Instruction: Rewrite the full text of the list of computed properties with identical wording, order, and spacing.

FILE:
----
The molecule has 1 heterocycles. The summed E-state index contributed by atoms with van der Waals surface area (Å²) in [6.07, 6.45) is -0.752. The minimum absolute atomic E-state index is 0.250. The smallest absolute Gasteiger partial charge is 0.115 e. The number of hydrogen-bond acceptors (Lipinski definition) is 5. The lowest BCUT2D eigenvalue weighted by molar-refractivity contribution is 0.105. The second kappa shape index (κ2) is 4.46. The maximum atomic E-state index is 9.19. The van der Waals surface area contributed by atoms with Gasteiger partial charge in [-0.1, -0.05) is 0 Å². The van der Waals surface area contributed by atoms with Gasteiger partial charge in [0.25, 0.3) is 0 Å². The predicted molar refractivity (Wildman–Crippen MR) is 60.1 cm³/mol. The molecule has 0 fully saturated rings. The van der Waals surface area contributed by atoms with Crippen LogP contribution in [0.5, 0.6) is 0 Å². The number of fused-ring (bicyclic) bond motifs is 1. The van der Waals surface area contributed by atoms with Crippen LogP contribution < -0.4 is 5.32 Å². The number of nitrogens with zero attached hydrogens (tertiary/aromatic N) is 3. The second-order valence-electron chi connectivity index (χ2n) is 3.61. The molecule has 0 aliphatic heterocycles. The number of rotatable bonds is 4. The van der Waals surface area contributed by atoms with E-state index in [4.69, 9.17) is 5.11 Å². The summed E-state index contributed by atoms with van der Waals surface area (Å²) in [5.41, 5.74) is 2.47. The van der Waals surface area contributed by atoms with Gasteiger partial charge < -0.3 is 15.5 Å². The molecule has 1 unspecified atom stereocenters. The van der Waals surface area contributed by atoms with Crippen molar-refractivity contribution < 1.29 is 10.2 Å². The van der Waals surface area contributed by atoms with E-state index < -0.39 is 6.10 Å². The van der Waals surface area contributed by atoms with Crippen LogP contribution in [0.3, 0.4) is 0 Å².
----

The molecule has 1 heterocycles. The summed E-state index contributed by atoms with van der Waals surface area (Å²) in [6.07, 6.45) is -0.752. The minimum absolute atomic E-state index is 0.250. The smallest absolute Gasteiger partial charge is 0.115 e. The number of hydrogen-bond acceptors (Lipinski definition) is 5. The lowest BCUT2D eigenvalue weighted by molar-refractivity contribution is 0.105. The second kappa shape index (κ2) is 4.46. The maximum atomic E-state index is 9.19. The van der Waals surface area contributed by atoms with Gasteiger partial charge in [-0.1, -0.05) is 0 Å². The van der Waals surface area contributed by atoms with Gasteiger partial charge in [0.25, 0.3) is 0 Å². The predicted molar refractivity (Wildman–Crippen MR) is 60.1 cm³/mol. The molecule has 0 fully saturated rings. The van der Waals surface area contributed by atoms with Crippen LogP contribution in [0.5, 0.6) is 0 Å². The number of fused-ring (bicyclic) bond motifs is 1. The van der Waals surface area contributed by atoms with Crippen LogP contribution < -0.4 is 5.32 Å². The number of nitrogens with zero attached hydrogens (tertiary/aromatic N) is 3. The second-order valence-electron chi connectivity index (χ2n) is 3.61. The molecule has 0 aliphatic heterocycles. The number of rotatable bonds is 4. The van der Waals surface area contributed by atoms with E-state index in [4.69, 9.17) is 5.11 Å². The summed E-state index contributed by atoms with van der Waals surface area (Å²) in [5.41, 5.74) is 2.47. The van der Waals surface area contributed by atoms with Gasteiger partial charge < -0.3 is 15.5 Å². The molecule has 1 unspecified atom stereocenters. The van der Waals surface area contributed by atoms with Crippen molar-refractivity contribution < 1.29 is 10.2 Å². The van der Waals surface area contributed by atoms with E-state index < -0.39 is 6.10 Å². The van der Waals surface area contributed by atoms with Crippen LogP contribution in [0.3, 0.4) is 0 Å².